Community Health Systems more than quadrupled its net loss to shareholders in the first quarter of 2019.
The Franklin, Tenn.-based hospital chain reported Tuesday its net loss attributable to shareholders was $118 million in the three months ended March 31, compared with a $25 million net loss in the prior-year period.
For-profit CHS' adjusted earnings before interest, taxes, depreciation and amortization dropped by 11.1% in the first quarter of 2019 to $391 million, compared with $440 million in the prior-year period.
CHS reported $3.38 billion in net operating revenue in the quarter, compared with $3.69 billion in the prior-year period. While down 8.5% year-over-year, the company's revenue came out ahead of an estimate from Zacks Investment Research, which predicted $3.31 billion in first quarter revenue. CHS' expenses declined 8.3% in the first quarter year-over-year.
The loss attributable to CHS' stockholders worked out to $1.04 per share, exceeding Zacks' loss estimate of $0.44 per share.
"Overall we made good progress during first quarter, and we expect to continue to drive additional growth during the remainder of 2019," CHS CEO Wayne Smith said on the company's earnings call Wednesday morning.
CHS' same-store admissions were basically flat—down 0.1%—in the first quarter year-over-year, and adjusted admissions increased 0.8%.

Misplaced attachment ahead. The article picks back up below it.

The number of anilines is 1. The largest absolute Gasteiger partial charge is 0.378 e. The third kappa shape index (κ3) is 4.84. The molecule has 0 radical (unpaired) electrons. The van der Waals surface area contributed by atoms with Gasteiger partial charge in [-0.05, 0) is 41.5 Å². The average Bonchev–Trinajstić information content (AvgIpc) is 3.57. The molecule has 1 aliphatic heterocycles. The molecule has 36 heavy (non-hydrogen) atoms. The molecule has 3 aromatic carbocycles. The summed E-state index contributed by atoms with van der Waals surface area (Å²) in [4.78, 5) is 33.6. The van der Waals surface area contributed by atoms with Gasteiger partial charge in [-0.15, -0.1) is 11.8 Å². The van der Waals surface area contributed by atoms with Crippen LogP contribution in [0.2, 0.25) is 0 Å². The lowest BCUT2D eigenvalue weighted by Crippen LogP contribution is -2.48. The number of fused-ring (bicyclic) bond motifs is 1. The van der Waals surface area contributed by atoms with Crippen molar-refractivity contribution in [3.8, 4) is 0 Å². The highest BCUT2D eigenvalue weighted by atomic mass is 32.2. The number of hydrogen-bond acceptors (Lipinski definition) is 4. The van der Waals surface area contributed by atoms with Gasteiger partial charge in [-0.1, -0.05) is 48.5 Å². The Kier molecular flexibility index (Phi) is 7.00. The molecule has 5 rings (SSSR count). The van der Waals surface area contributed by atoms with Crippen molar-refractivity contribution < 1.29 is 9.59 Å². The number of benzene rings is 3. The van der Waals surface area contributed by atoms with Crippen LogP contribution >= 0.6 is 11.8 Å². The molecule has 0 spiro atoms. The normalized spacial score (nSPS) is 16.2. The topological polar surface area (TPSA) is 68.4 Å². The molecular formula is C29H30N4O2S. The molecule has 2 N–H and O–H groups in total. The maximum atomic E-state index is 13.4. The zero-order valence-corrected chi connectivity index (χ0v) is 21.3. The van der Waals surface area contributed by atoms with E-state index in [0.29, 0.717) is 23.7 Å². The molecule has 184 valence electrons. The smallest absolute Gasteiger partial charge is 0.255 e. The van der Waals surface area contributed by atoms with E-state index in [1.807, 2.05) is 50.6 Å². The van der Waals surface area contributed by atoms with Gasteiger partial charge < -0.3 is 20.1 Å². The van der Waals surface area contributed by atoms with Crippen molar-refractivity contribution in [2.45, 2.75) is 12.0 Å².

CHS divested seven hospitals in the first quarter of 2019, a factor that throws consolidated admissions figures out of whack. On a consolidated basis, total admissions declined 13.4% in the quarter.
CHS said it will continue to sell hospitals throughout this year. The system fell far short of its 2018 divestiture goals.
At the end of 2018, CHS had generated $400 million in gross proceeds on divestitures—less than than half of its $1.3 billion target for the end of that year. On Wednesday's call, Smith announced proceeds from divestitures are now up to about $550 million. CHS is extending the deadline on its $1.3 billion target to the end of this year.
Smith also said the closed divestitures now account for about $1.5 billion in annual net revenue, up from $1.1 billion at the end of 2018. CHS also missed its original goal of divesting hospitals in 2018 that accounted for $2 billion in combined revenue in 2017. The company's new goal is to hit that amount by the end of this year.
"We expect to complete our divestiture program in 2019," he said.
The divestitures are part of an effort to bring down CHS' heavy debt load, which only dropped by $7 million year-over-year and ended the first quarter of 2019 at about $13.4 billion.
Smith's total compensation grew by 42% last year to $7 million, driven mostly by quadrupled cash incentive pay because the company hit revenue and earnings targets. That's despite the fact that CHS' stock price fell 34% over the year to $2.82 per share on Dec. 31, 2018.
Tim Hingtgen, CHS' chief operating officer, said the company is focused on adding more on-demand access points. CHS opened four such locations during the first quarter, bringing its total count to 101, including twelve freestanding emergency departments.
Hingtgen said although this year's light flu season resulted in lower acuity emergency department visits overall, CHS hospitals are seeing more patients admitted through their emergency departments.